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grjsk

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About grjsk

  • Rank
    Nebula

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  • Location
    Oslo, Norway
  1. I’m looking to get a 72 mm frac in the near future. F6, 2.1 kg. I’m planning to use it on my manfrotto 410, but I’m not sure if my current tripod is up to the task. I have this one: https://www.teleskop-express.de/shop/product_info.php/info/p8275_TS-Optics-Optics-A284FMO-Aluminium-Tripod---Height-145-mm-to-1670-mm.html it says 15 kg, but I think it has be pounds. Its only 1.7 kg, so very lightweight. It might serve as backpacker tripod, but I think I want something a little sturdier as well. I’m thinking about one of these: https://www.teleskop-express.de/shop/product_info.php/info/p3554_TS-Optics-Aluminum-Tripod-with-Centre-Column---up-to-178-cm-Height.html 2.8 kg, stated capacity is 15 kg. Aluminium. https://www.teleskop-express.de/shop/product_info.php/info/p4593_Berlebach-Report-222-tripod---central-column---53-cm-to-166cm.html Also 2.8 kg and capacity of 15 kg. Made of wood. More expensive, a bit shorter, and it has nothing that holds the legs together. anyone have any experince with any of these? What would you prefer? Thanks.
  2. excellent report! Very nice to hear that you found some inspiration in my own report; makes it a lot more satisfying to make them!
  3. I was using my TS-Optics ED 102 mm f/7 refractor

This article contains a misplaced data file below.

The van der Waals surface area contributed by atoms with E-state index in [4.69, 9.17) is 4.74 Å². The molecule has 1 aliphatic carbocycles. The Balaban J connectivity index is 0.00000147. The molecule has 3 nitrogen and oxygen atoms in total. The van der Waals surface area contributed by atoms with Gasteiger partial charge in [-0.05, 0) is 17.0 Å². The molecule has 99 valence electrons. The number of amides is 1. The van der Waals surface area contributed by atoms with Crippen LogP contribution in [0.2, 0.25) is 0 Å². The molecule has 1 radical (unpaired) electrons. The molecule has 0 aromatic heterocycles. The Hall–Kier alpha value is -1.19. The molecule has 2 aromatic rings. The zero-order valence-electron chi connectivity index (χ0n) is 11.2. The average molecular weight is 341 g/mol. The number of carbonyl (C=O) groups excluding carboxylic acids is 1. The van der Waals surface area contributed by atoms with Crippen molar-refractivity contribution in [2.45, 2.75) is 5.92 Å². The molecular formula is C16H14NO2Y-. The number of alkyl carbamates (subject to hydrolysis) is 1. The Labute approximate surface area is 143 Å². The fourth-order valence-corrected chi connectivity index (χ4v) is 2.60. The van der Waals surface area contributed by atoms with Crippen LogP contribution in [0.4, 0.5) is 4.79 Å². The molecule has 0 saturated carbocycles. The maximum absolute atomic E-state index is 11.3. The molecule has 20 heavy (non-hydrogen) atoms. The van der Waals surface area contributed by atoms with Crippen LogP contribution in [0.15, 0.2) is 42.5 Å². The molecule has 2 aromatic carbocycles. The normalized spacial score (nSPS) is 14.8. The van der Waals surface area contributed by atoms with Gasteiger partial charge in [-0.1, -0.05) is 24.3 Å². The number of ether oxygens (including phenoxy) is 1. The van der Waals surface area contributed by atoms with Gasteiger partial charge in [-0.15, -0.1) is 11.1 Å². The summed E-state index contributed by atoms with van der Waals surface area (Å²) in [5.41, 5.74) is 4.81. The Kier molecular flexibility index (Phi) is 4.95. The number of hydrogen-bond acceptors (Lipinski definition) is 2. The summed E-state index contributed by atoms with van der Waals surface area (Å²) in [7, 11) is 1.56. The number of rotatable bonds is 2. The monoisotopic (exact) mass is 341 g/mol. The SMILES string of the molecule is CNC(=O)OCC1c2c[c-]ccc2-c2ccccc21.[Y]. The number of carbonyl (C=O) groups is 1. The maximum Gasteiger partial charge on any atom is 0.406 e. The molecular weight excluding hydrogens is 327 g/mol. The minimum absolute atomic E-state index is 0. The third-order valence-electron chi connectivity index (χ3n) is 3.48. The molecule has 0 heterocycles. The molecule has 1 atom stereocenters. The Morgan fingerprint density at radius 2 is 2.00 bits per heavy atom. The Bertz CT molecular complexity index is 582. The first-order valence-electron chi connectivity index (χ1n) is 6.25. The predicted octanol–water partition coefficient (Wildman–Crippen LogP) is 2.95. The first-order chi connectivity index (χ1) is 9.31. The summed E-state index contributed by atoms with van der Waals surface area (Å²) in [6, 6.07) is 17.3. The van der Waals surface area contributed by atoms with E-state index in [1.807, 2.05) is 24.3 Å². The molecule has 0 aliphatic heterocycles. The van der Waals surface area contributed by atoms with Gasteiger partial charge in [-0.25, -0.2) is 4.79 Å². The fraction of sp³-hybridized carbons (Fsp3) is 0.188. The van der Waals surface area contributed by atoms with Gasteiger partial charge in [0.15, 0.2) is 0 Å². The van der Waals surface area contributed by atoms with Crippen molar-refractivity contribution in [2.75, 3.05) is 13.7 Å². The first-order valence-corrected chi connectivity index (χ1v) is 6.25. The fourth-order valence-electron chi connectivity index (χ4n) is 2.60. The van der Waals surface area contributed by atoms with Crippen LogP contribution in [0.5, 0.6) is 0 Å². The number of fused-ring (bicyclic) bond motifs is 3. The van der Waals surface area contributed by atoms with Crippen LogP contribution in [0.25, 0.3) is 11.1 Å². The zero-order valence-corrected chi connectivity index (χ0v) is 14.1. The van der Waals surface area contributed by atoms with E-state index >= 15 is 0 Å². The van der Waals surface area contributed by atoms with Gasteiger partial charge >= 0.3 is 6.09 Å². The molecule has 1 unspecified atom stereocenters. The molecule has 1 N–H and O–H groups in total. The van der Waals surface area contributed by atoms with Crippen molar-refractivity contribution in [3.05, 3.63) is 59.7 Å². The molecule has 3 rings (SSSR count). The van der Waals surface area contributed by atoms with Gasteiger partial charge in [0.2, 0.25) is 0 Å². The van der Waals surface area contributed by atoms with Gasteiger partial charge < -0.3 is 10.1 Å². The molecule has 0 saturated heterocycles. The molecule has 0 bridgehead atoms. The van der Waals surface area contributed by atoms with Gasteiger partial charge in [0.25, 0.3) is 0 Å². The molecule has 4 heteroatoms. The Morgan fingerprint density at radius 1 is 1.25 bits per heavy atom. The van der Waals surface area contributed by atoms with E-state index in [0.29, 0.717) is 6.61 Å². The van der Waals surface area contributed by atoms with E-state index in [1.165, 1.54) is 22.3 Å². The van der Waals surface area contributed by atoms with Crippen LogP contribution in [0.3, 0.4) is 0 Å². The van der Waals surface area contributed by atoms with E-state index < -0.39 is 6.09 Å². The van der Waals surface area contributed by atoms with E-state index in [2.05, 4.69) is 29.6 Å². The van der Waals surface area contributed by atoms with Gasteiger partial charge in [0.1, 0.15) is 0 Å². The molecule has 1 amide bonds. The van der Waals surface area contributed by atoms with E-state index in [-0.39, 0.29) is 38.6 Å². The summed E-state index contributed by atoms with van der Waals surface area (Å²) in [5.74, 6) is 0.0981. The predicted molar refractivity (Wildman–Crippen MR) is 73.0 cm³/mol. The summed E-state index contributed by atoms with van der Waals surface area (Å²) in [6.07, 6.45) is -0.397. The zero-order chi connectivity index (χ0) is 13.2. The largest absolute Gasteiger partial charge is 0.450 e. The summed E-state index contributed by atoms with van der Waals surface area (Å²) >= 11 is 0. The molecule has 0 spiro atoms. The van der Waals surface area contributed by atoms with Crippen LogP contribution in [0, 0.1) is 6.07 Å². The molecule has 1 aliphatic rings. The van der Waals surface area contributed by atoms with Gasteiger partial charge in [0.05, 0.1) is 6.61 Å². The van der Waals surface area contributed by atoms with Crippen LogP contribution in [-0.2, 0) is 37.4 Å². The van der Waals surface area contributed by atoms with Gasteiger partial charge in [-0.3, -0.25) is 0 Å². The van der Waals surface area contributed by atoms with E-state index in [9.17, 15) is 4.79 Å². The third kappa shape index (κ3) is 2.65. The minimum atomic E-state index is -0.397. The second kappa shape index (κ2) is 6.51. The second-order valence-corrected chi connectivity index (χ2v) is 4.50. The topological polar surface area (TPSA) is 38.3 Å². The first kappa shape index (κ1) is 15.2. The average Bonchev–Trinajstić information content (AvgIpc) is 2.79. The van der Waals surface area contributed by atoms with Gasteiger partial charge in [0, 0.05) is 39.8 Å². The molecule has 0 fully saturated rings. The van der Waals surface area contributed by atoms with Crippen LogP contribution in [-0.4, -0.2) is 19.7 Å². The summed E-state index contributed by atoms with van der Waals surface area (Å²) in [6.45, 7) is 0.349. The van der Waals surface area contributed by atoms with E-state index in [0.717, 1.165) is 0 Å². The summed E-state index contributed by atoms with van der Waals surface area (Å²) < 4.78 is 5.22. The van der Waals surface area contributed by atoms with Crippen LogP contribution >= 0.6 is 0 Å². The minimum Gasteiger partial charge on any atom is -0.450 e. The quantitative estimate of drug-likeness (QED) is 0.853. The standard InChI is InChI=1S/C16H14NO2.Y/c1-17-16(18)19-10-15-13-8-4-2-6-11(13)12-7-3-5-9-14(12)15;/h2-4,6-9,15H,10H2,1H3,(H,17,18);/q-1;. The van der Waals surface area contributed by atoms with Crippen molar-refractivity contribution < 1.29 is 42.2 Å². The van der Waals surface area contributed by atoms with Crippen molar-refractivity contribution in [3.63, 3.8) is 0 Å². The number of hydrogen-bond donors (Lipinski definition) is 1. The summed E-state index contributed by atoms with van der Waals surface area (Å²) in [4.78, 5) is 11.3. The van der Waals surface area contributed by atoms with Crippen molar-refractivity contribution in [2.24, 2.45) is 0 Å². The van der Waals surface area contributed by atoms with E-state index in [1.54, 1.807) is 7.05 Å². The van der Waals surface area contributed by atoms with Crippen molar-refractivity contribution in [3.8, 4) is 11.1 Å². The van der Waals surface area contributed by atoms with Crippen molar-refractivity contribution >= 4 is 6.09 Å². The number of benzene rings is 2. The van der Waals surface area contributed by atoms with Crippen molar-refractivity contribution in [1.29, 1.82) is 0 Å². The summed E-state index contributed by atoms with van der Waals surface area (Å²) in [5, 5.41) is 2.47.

4. Three new observations in Perseus yesterday. Bortle 8, - 4 degrees C. Double Cluster: I chose to start at the double cluster again this night. Very pleasant in the 32 mm Plossl, framing both of them as two fields of tiny diamonds. Switching to the Baader Zoom, a bit more details reveals itself. NGC 869 is the densest of the two, while NGC 884 has a few more stars with a bit of color; both yellow and orange stars appear when you get a bit closer. Both 90x and 120x works fine if you want a bit more details. Miriam (Eta Persei): A very nice double star, often compared to Albireo, since the colors and size of the two components are quite similar. The main component is a big K3 star, standing out as deep orange. Its fainter companion doesn’t look very blue to me, it’s mostly white, but perhaps with a very delicate blue aura. It’s splits at very low magnification, but I prefer it at 60x I think. Theta Persei: The main star is a F7, and appears as light yellow. Separating is not really a problem, but its companion is very faint to me. For a while I wasn’t sure my eyes where playing with me or not, but when you first notice it, its easier. Looking the best at 120x I think. Melotte 20: I have grown fond of very big open clusters. I’m not even close to framing the whole thing in the 32 mm. Quite a few white stars around. I enjoyed the southern parts quite a bit, using the yellow Mirfak and the slightly more orange Sigma Persei as anchors on each side of the eyepiece. M34: Im almost getting a bird vibe. It looks like a predator bird in full attack mode, swooping down. A nice cluster, looked the best at 90x, but perhaps not the most eventful object out there.